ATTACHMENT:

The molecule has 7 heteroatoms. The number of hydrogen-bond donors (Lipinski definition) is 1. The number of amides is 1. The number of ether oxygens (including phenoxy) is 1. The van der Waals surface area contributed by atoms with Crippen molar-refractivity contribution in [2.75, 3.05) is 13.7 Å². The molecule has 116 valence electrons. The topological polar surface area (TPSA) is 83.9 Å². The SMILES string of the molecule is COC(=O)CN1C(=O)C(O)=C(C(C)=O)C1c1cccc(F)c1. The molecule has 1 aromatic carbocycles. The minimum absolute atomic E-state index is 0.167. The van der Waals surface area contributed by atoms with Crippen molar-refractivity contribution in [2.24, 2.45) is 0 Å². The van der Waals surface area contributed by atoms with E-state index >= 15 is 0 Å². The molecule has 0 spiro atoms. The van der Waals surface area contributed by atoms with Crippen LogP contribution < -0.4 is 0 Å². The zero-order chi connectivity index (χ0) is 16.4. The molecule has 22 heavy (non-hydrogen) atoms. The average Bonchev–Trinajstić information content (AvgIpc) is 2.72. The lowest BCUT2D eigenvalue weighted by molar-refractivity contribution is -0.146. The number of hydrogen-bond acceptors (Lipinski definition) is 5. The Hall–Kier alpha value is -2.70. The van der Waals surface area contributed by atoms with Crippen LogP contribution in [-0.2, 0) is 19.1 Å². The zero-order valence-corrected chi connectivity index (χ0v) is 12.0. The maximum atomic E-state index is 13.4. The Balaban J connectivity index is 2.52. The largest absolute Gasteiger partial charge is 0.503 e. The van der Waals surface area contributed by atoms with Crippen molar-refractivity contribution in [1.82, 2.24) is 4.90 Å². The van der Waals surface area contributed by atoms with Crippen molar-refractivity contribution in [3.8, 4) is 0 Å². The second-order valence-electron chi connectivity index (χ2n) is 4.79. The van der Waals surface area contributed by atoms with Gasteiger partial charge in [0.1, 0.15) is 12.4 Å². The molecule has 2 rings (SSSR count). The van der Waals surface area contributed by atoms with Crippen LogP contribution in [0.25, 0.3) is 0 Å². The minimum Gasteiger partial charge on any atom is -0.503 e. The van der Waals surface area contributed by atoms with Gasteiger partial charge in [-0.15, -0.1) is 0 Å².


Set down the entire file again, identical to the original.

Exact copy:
The molecule has 7 heteroatoms. The number of hydrogen-bond donors (Lipinski definition) is 1. The number of amides is 1. The number of ether oxygens (including phenoxy) is 1. The van der Waals surface area contributed by atoms with Crippen molar-refractivity contribution in [2.75, 3.05) is 13.7 Å². The molecule has 116 valence electrons. The topological polar surface area (TPSA) is 83.9 Å². The SMILES string of the molecule is COC(=O)CN1C(=O)C(O)=C(C(C)=O)C1c1cccc(F)c1. The molecule has 1 aromatic carbocycles. The minimum absolute atomic E-state index is 0.167. The van der Waals surface area contributed by atoms with Crippen molar-refractivity contribution in [2.24, 2.45) is 0 Å². The van der Waals surface area contributed by atoms with E-state index >= 15 is 0 Å². The molecule has 0 spiro atoms. The van der Waals surface area contributed by atoms with Crippen LogP contribution < -0.4 is 0 Å². The zero-order chi connectivity index (χ0) is 16.4. The molecule has 22 heavy (non-hydrogen) atoms. The average Bonchev–Trinajstić information content (AvgIpc) is 2.72. The lowest BCUT2D eigenvalue weighted by molar-refractivity contribution is -0.146. The number of hydrogen-bond acceptors (Lipinski definition) is 5. The Hall–Kier alpha value is -2.70. The van der Waals surface area contributed by atoms with Crippen LogP contribution in [-0.2, 0) is 19.1 Å². The zero-order valence-corrected chi connectivity index (χ0v) is 12.0. The maximum atomic E-state index is 13.4. The Balaban J connectivity index is 2.52. The largest absolute Gasteiger partial charge is 0.503 e. The van der Waals surface area contributed by atoms with Crippen molar-refractivity contribution in [1.82, 2.24) is 4.90 Å². The van der Waals surface area contributed by atoms with Crippen molar-refractivity contribution in [3.8, 4) is 0 Å². The second-order valence-electron chi connectivity index (χ2n) is 4.79. The van der Waals surface area contributed by atoms with Gasteiger partial charge in [0.1, 0.15) is 12.4 Å². The molecule has 2 rings (SSSR count). The van der Waals surface area contributed by atoms with Crippen LogP contribution in [0.25, 0.3) is 0 Å². The minimum Gasteiger partial charge on any atom is -0.503 e. The van der Waals surface area contributed by atoms with Gasteiger partial charge in [-0.15, -0.1) is 0 Å².